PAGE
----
Member Contributed Articles
Photographing birds can be really frustrating. They never seem to sit still for even just a second, and if you get too close, they’ll just fly away or move quickly.
It may also seem like you always need a longer lens and more patients.
But, luckily, there are a few tips you can use to increase your chances of getting a good bird photo:
Photographing birds in direct sunlight helps for two reasons: it gets you a faster shutter speed and it creates even lighting on the bird. The faster shutter will help you freeze the action of the bird (since they don’t sit still for long), and the even lighting will help you avoid getting those harsh shadows that hide detail in the bird’s feathers. Direct sunlight is sometime a challenge on white birds such as Great Egrets, ibises, and American White Pelicans. Their bright white feathers tend to wash out the image. In these situations it may be best to underexpose your images and correct them later in the editing software of your choice.
Birds will almost always fly away if you get too close to them, so instead wait for them to come to you. If you wait patiently long enough, then birds will often land just a few feet away from you, once they realize you’re not a threat (and if you stand somewhat still).Towards sunset birds return to their roost. When you find these roosting locations, observe the direction the birds are approaching and move to a vantage point very slowly to get head-on and side on shots.
One way to mask your movement from a bird is to use a blind, and your car can be perfect for that. When you’re on your way to a trail head, keep your camera close by just in case you see a bird. Then, just roll down the window and take a few shots. Birds will rarely fly away from a car (unless of course you’re about to hit them!).
Since birds like to move around so much, it’s helpful to take a lot of shots to ensure you photograph the bird when they’re standing still in a nice pose. Make sure you enable continuous shooting on your camera, so you can rapidly shoot photos.If you camera has auto-focus predictive tracking try it out however continuous-servo AF presents tracking problems.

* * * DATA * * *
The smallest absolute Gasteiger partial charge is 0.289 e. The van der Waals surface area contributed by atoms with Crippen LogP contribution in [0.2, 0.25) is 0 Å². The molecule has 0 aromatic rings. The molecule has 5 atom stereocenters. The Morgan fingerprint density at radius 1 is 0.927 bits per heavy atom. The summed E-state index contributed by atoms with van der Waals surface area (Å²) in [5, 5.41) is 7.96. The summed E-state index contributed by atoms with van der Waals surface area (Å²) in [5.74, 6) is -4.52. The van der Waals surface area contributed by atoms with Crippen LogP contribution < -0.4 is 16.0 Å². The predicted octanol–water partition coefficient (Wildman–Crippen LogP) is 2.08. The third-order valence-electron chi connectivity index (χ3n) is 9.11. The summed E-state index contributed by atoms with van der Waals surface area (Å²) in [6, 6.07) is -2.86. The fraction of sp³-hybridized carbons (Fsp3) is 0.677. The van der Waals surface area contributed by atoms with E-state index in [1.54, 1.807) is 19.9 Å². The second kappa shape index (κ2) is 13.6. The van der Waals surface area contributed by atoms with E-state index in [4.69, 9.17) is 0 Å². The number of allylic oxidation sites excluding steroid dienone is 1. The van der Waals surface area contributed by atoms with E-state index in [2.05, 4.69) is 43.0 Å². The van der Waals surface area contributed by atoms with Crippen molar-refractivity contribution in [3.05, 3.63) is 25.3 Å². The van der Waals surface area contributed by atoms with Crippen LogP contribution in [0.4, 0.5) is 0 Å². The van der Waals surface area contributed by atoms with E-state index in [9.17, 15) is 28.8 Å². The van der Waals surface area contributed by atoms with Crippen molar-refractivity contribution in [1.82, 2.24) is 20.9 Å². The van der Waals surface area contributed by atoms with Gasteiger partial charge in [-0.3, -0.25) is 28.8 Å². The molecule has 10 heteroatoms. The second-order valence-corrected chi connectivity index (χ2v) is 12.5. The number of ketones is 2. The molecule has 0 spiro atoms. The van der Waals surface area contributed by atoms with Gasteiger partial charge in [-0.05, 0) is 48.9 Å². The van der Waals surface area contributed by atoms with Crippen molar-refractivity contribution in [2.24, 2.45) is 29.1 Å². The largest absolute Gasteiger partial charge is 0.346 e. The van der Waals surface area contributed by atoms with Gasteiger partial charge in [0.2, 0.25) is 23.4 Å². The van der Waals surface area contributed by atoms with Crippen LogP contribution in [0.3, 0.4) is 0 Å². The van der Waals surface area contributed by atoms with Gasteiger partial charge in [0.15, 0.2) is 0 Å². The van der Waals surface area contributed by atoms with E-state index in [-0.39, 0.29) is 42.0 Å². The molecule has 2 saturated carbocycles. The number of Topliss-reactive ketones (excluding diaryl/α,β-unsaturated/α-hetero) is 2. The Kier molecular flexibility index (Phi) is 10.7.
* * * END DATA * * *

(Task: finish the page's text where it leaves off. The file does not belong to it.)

The viewer of your photograph will first look at the eyes of the bird, so it’s important to get the eyes tack sharp. To help you do this, set your camera’s auto-focus point to the center spot. If possible try to get catch lights from the sun in the birds eyes.
Birds have been fleeing human hunters for many millennia and are genetically predisposed take flight when sensing danger. . Birds are very sensitive to your movement, so to avoid scaring them away, don’t make any sudden movements. Even slow and steady movements will often scare them away too, so again, the best thing to do is wait for them to fly to you.
Most longer lenses have a switch that controls the distance that the auto-focus will search at (near or far). So, with birds, since you’re photographing something far away, make sure this switch is set to focus on far objects. This will speed up your lens’ auto-focus and prevent it from “searching” for something to focus on, which could cost you the shot.
Sometimes the most perfect bird photo opportunities happen at the most random moments, so it’s important to always be ready for a wildlife shot. When you’re hiking on a trail, always keep your telephoto lens on your camera, and have everything set up for a wildlife shot (exposure, aperture, ISO). That way, if a bird just happens to land on a branch right in front of you, you’ll be ready.
If you have any tips of photographing birds, please share. If you passing along any tips, I will publish them here. Please send them to Bob at BobHartmannPhotography@Gmail.com.